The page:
On Measuring Quantitative Interpretations of Reasonable Doubt

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Abstract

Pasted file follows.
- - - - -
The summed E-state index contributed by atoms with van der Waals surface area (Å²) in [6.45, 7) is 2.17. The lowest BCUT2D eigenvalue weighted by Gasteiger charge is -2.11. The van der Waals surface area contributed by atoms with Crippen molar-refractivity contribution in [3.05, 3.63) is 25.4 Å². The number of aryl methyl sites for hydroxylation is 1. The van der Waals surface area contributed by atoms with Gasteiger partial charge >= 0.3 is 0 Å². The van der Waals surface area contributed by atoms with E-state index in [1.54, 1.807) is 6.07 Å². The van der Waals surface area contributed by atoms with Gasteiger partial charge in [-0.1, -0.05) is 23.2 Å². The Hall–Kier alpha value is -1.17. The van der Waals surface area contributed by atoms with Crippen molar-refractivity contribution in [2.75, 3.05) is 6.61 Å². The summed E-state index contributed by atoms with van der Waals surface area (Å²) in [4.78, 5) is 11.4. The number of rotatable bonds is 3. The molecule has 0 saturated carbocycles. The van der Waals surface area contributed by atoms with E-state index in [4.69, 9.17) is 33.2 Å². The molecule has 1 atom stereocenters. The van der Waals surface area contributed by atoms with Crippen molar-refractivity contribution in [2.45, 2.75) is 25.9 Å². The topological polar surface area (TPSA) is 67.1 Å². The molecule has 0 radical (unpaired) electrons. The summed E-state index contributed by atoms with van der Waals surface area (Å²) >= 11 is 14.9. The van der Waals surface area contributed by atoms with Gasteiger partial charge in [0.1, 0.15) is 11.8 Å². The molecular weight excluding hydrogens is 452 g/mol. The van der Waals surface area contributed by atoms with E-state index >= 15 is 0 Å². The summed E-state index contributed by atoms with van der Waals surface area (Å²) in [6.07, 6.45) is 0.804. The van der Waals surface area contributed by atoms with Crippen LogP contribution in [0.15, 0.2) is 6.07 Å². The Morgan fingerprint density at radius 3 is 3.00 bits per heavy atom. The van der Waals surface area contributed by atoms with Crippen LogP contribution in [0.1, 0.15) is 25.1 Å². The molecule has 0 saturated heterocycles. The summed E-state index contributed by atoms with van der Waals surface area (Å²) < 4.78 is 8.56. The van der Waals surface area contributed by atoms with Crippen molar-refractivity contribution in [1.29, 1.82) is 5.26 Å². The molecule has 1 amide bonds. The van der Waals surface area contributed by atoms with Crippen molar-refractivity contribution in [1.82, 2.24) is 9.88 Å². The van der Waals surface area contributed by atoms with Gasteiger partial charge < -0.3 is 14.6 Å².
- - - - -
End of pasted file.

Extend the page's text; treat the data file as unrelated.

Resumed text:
Beyond reasonable doubt represents a probability value that acts as the criterion for conviction in criminal trials. I introduce the membership function (MF) method as a new tool for measuring quantitative interpretations of reasonable doubt. Experiment 1 demonstrated that three different methods (i.e., direct rating, decision theory based, and MF) provided significantly different and uncorrelated interpretations of reasonable doubt, although all methods predicted verdicts equally well, and showed inter-individual variability in interpretations. In Experiment 2 only the direct rating method demonstrated a significant effect of judicial instructions on reasonable doubt. In both experiments, the MF method showed intra-individual variability in interpretations of reasonable doubt. The methods may be capturing different aspects of the concept of reasonable doubt. These findings have implications for the validity of past research findings on reasonable doubt and for the utility of triangulation of methods in future research.

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